"It’s important to note that healthy governance doesn’t always mean more governance... At Florida SBA, the executive director and the senior investment officer in private equity do a great job asking questions of the team, but also giving us a lot of autonomy."



I also learned a lot from some of the challenging times at CalPERS. One of the first funds I helped diligence ended up imploding in 2009 or 2010. I wondered if there was anything else I could have done during diligence that would have helped us avoid this fund. It’s probably not fair to think that way since hindsight is always 20/20, but that experience taught me to do everything in my power to make the most informed decision possible and sometimes it’s okay to wait for the next fund.

From an organizational perspective, my time at CalPERS taught me the importance of people. We had a lot of good people leave the CalPERS alternative investment team, many of whom went on to private equity firms, consultants, endowments, corporate pensions, or other public pensions.  Having all that institutional knowledge walk out the door was difficult. It also really changed the decision-making dynamic. Trust is built over years and when people you trust leave, it takes time to build trust with the new people that join. People leaving also caused me to start thinking about what’s next. I knew what I was looking for, but didn't think I would find it at another public pension. I wanted to spend as much time as possible sourcing, analyzing, and committing to private equity funds and then interacting with those firms. I also wanted to work with people that I really liked and trusted. Yes, compensation mattered, but I was willing to trade money for meaning.

Trusted Insight: Focusing on leadership and healthy culture and communication, what are your thoughts on the importance of a strong governance structure?

Wes Bradle: I think it's extremely important. Governance, which essentially defines rewards and consequences, drives behavior. Even if you manage to hire great people, if you don’t have proper alignment between all key decision-makers, the system will break down. It’s important to note that healthy governance doesn’t always mean more governance. There comes a point when too much governance bogs down decision-making and frustrates staff.

 

"Almost everything a public pension does is public and therefore subject to external scrutiny. What doesn’t get reported is how public pension LPs helped drive better alignment through the ILPA Principles or how they’ve tried to influence positive private equity regulation in Washington D.C."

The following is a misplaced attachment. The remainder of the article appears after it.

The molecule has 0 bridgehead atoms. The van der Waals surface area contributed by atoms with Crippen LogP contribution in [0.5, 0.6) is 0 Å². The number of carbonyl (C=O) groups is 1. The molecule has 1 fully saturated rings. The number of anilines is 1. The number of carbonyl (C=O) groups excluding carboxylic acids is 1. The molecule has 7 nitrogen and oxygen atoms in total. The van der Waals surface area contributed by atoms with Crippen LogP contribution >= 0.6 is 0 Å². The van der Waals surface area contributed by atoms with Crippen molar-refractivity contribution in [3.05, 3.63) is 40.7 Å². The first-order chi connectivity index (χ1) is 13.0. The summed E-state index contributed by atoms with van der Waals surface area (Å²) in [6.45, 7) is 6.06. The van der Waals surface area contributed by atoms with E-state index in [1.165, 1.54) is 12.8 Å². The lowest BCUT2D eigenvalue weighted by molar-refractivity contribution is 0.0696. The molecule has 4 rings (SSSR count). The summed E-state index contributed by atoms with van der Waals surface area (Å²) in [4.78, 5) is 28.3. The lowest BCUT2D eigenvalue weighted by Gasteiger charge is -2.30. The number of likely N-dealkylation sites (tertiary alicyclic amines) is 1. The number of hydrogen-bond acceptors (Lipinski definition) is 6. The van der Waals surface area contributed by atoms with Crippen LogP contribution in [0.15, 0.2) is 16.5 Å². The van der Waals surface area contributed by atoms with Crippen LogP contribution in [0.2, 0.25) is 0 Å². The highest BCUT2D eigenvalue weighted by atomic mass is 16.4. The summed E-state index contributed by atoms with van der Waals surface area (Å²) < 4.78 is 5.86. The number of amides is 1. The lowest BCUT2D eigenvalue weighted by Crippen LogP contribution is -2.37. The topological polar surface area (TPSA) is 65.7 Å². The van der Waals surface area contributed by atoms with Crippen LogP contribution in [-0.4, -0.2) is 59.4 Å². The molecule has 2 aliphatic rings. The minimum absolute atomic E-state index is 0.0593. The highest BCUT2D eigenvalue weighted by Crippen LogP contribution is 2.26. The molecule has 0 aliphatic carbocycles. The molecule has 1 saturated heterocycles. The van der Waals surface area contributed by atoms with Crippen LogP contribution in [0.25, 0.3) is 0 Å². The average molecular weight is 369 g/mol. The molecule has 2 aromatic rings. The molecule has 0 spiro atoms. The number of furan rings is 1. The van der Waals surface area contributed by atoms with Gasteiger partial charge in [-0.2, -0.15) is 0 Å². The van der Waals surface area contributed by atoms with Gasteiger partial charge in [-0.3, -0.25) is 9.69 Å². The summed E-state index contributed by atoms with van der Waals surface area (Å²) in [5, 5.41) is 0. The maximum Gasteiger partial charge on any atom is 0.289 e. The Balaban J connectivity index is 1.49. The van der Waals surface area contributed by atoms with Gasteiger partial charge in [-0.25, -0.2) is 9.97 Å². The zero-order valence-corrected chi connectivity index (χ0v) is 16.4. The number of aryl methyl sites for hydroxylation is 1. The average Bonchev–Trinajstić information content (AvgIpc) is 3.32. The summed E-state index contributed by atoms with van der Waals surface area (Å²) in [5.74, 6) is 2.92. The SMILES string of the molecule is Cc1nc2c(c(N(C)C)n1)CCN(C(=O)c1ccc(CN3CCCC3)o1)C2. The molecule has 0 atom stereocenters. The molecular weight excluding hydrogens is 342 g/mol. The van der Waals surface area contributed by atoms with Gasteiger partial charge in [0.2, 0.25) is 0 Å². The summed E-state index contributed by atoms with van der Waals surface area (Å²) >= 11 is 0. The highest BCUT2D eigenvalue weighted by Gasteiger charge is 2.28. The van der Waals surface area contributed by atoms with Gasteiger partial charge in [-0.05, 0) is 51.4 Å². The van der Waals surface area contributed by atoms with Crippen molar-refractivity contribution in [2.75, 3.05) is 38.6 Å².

And so to your question, good governance can help drive a healthy culture, whereas bad governance can be really stifling and demotivating for people. At Florida SBA, the executive director and the senior investment officer in private equity do a great job asking questions of the team, but also giving us a lot of autonomy. They trust but verify. This type of governance, combined with the right financial incentives, is really motivating.

Trusted Insight: These days there are private equity giants like SoftBank and Sequoia that are raising multi-billion dollar funds. What are your thoughts on these “mega funds” and how do you expect them to perform?

Wes Bradle: That's a great question. I think Warren Buffet said, "Price is what you pay and value is what you get." It's just hard to see how these mega growth equity funds can generate historical PE returns based on the prices paid. The growth rates required to generate attractive returns at these valuation levels are pretty large. For us, we've shifted more of our commitments to earlier stage VC and away from late-stage VC or growth, mainly because of where valuations are. I will say that if SoftBank or Sequoia's multi-billion dollar funds can invest large sums of money in the next Amazon or Google while avoiding the next Webvan or eToys.com, they'll probably do really well. I just wonder how many people in 2001 were investing in Amazon thinking it would be an almost trillion dollars market-cap company by 2018.